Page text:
At the Edge of the Soil. by Luis Neer

It was after curfew
I was in town, in the alley
with Margaret and Jordan,
the streetlamps shouting white light,
and I took off my socks and shoes
and felt gravel biting frozen at my feet.

Jordan said to me, “Let’s go to the overlook.”
I said to him, “Let’s run!”

We started to run,
the night sky
silent, preparing to swallow the planet,
and Margaret with arms extended,
the street fading around the edges like a photograph,
and we reached the overlook,
all out of breath,

and we ran to the edge and looked out
over the water
over a fence of stone bricks
and the Ohio River looked back at us,
its ten thousand eyes gleaming
with light absorbed from some alien electricity—

I couldn’t find the moon
and howled at the stars,
and the stars howled their light to the river—

Margaret climbed over the bricks
and I asked, “Margaret, what are you doing?”
“It’s okay,” she said, “there’s a ledge down here!
It’s long enough to sit down on!”

I climbed over
and Jordan muttered, “You guys are insane,”
but Margaret was right, the ledge
didn’t seem so dangerous
once I sat down beside her

and there was an iron bar down there,
behind our heads,
and we stood up and grabbed it
and looked down over the ledge
into the rolling water
and Margaret said, “We could die at any second!”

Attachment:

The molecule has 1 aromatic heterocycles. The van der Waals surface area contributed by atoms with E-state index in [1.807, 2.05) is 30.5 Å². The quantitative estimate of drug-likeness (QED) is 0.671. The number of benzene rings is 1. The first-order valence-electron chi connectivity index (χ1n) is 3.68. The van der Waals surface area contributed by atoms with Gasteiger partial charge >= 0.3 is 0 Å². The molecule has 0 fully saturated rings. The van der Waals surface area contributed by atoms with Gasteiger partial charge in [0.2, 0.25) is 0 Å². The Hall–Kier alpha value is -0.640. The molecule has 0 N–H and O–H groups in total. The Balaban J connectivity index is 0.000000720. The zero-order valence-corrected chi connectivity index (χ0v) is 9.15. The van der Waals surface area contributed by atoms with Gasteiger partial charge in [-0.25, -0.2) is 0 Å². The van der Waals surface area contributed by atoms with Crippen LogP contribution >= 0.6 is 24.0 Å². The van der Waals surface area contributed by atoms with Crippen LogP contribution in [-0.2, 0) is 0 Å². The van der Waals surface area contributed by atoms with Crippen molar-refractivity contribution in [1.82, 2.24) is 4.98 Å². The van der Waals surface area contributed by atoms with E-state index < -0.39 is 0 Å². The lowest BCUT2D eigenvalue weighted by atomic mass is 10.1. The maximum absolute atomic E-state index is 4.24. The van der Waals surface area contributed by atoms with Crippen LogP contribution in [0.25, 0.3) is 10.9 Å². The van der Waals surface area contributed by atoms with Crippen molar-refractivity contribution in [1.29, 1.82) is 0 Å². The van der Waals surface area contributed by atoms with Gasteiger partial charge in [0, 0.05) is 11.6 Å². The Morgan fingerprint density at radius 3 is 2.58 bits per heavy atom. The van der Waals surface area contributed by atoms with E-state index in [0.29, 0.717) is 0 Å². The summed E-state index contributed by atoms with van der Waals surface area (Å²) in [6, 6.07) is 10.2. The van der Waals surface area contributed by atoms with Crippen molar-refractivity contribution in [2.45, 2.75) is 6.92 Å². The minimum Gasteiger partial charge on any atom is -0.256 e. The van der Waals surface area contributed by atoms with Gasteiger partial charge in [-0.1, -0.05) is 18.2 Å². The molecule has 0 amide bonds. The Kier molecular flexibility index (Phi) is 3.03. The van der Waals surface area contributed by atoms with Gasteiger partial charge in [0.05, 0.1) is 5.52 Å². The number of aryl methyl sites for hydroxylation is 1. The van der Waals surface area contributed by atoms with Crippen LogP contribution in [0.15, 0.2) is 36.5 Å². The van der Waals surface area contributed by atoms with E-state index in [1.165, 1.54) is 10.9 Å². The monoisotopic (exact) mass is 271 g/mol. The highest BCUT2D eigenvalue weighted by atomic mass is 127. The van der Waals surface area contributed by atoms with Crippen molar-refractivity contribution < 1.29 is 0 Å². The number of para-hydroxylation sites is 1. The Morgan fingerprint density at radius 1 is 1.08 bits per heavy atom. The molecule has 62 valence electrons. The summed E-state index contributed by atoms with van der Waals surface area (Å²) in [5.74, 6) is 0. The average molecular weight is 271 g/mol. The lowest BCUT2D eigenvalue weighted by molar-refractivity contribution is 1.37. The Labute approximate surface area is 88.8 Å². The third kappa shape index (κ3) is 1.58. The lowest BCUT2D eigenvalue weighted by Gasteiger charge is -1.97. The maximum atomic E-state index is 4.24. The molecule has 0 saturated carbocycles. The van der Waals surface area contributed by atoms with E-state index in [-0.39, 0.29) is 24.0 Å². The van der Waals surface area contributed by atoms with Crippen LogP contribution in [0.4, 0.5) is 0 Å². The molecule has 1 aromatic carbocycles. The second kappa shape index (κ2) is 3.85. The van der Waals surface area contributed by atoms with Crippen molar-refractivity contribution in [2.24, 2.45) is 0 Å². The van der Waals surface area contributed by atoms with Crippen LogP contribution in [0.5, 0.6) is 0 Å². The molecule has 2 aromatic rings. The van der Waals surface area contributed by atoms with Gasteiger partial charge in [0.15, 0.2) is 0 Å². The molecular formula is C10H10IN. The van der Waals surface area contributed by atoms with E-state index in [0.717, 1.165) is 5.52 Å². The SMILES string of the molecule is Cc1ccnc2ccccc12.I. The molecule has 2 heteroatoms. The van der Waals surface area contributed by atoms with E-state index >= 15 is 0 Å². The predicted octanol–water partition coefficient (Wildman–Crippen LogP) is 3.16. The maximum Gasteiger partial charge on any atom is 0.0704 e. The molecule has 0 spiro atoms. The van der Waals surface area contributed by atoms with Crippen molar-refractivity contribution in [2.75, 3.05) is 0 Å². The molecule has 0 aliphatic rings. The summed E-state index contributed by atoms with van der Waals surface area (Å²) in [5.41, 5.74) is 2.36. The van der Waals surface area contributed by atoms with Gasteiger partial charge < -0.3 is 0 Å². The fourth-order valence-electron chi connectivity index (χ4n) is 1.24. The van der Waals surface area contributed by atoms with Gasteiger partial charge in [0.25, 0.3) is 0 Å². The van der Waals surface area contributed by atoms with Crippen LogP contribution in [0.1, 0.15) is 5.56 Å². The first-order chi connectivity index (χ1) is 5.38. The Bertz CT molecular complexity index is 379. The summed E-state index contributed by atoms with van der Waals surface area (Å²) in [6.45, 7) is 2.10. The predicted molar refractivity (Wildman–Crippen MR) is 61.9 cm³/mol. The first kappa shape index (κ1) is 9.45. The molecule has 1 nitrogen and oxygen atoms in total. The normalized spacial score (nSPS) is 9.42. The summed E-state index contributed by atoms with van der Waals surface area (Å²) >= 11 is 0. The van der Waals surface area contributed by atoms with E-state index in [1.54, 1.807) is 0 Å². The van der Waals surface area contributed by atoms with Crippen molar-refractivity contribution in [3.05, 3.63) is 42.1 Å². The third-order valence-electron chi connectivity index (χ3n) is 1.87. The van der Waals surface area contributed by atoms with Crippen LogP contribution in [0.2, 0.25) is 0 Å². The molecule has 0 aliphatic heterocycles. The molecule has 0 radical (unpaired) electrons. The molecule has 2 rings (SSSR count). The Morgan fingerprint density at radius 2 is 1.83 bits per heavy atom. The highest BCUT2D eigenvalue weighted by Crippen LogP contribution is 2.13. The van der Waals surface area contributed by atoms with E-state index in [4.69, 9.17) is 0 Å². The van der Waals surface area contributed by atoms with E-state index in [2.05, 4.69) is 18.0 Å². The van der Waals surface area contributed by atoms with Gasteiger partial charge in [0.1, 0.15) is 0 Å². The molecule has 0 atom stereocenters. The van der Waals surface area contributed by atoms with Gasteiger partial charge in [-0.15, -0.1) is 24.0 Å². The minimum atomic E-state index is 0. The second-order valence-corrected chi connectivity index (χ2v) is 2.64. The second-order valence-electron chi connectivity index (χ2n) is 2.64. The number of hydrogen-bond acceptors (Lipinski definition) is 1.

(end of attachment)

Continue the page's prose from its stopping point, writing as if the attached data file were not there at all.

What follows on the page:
I said, “That’s always true.”

“I feel particularly alive,” she said.
“We’re at the edge of the soil,” I said.

Jordan muttered that he was walking home
and I climbed back over the bricks,
helped Margaret over
and we ducked back into the street,
passed a row of sagging houses

but Jordan stopped walking
and stood looking at
the last house on the street,
two stories, gray in the darkness.

He said, “My uncle died there.”

“There?” I asked.

“On that roof,” he said.

I said, “Let’s stop and regard it for a minute.”

“I don’t know,” he said. “It always makes me feel weird.”

I reached up and put my hand on his shoulder.
“It’s alright to feel weird,” I said.
“Fill the night like a suitcase, and carry it with you.”

The stars burned so brightly
the streetlamps seemed so tired

we watched our shoes move on the dark street

and made our way back.

Luis Neer is a young poet, painter and high school student from West Virginia. He is an alumnus of the creative writing program at the 2014 WV Governor’s School for the Arts, and his poems have appeared or are forthcoming in Maudlin House; Literary Orphans; Right Hand Pointing; The Rain, Party & Disaster Society and elsewhere. He tweets @LuisNeer.